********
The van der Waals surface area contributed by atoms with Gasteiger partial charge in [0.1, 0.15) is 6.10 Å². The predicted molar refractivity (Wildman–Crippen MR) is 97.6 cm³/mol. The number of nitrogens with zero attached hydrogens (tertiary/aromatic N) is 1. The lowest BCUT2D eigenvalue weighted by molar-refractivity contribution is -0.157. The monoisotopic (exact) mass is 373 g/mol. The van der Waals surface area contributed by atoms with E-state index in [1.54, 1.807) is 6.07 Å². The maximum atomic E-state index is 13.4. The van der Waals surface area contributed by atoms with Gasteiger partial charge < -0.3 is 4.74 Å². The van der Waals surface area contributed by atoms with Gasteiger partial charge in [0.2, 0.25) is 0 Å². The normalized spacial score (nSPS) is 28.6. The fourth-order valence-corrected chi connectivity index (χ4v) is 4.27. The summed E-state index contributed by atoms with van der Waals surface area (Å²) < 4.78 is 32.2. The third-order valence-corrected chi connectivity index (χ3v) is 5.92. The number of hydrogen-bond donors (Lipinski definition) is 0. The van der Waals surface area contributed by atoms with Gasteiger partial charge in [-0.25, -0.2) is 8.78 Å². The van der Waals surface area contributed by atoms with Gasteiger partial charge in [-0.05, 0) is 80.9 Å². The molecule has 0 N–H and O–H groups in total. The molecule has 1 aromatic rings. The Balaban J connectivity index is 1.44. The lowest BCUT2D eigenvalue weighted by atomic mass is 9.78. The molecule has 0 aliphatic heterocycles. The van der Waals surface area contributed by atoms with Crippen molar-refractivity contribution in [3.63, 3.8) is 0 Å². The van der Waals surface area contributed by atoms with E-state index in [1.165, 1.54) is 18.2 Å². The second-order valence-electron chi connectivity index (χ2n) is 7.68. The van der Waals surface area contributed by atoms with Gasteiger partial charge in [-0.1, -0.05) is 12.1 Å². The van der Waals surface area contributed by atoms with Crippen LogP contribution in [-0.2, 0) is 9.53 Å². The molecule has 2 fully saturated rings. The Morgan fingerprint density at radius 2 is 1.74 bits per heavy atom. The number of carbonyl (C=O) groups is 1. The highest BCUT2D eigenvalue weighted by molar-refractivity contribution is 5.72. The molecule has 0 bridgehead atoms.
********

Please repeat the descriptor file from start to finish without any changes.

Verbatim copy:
The van der Waals surface area contributed by atoms with Gasteiger partial charge in [0.1, 0.15) is 6.10 Å². The predicted molar refractivity (Wildman–Crippen MR) is 97.6 cm³/mol. The number of nitrogens with zero attached hydrogens (tertiary/aromatic N) is 1. The lowest BCUT2D eigenvalue weighted by molar-refractivity contribution is -0.157. The monoisotopic (exact) mass is 373 g/mol. The van der Waals surface area contributed by atoms with E-state index in [1.54, 1.807) is 6.07 Å². The maximum atomic E-state index is 13.4. The van der Waals surface area contributed by atoms with Gasteiger partial charge < -0.3 is 4.74 Å². The van der Waals surface area contributed by atoms with Gasteiger partial charge in [0.2, 0.25) is 0 Å². The normalized spacial score (nSPS) is 28.6. The fourth-order valence-corrected chi connectivity index (χ4v) is 4.27. The summed E-state index contributed by atoms with van der Waals surface area (Å²) < 4.78 is 32.2. The third-order valence-corrected chi connectivity index (χ3v) is 5.92. The number of hydrogen-bond donors (Lipinski definition) is 0. The van der Waals surface area contributed by atoms with Gasteiger partial charge in [-0.25, -0.2) is 8.78 Å². The van der Waals surface area contributed by atoms with Gasteiger partial charge in [-0.05, 0) is 80.9 Å². The molecule has 0 N–H and O–H groups in total. The molecule has 1 aromatic rings. The Balaban J connectivity index is 1.44. The lowest BCUT2D eigenvalue weighted by atomic mass is 9.78. The molecule has 0 aliphatic heterocycles. The van der Waals surface area contributed by atoms with Crippen molar-refractivity contribution in [3.63, 3.8) is 0 Å². The van der Waals surface area contributed by atoms with E-state index in [1.165, 1.54) is 18.2 Å². The second-order valence-electron chi connectivity index (χ2n) is 7.68. The van der Waals surface area contributed by atoms with Gasteiger partial charge in [-0.1, -0.05) is 12.1 Å². The van der Waals surface area contributed by atoms with Crippen LogP contribution in [-0.2, 0) is 9.53 Å². The molecule has 2 fully saturated rings. The Morgan fingerprint density at radius 2 is 1.74 bits per heavy atom. The number of carbonyl (C=O) groups is 1. The highest BCUT2D eigenvalue weighted by molar-refractivity contribution is 5.72. The molecule has 0 bridgehead atoms.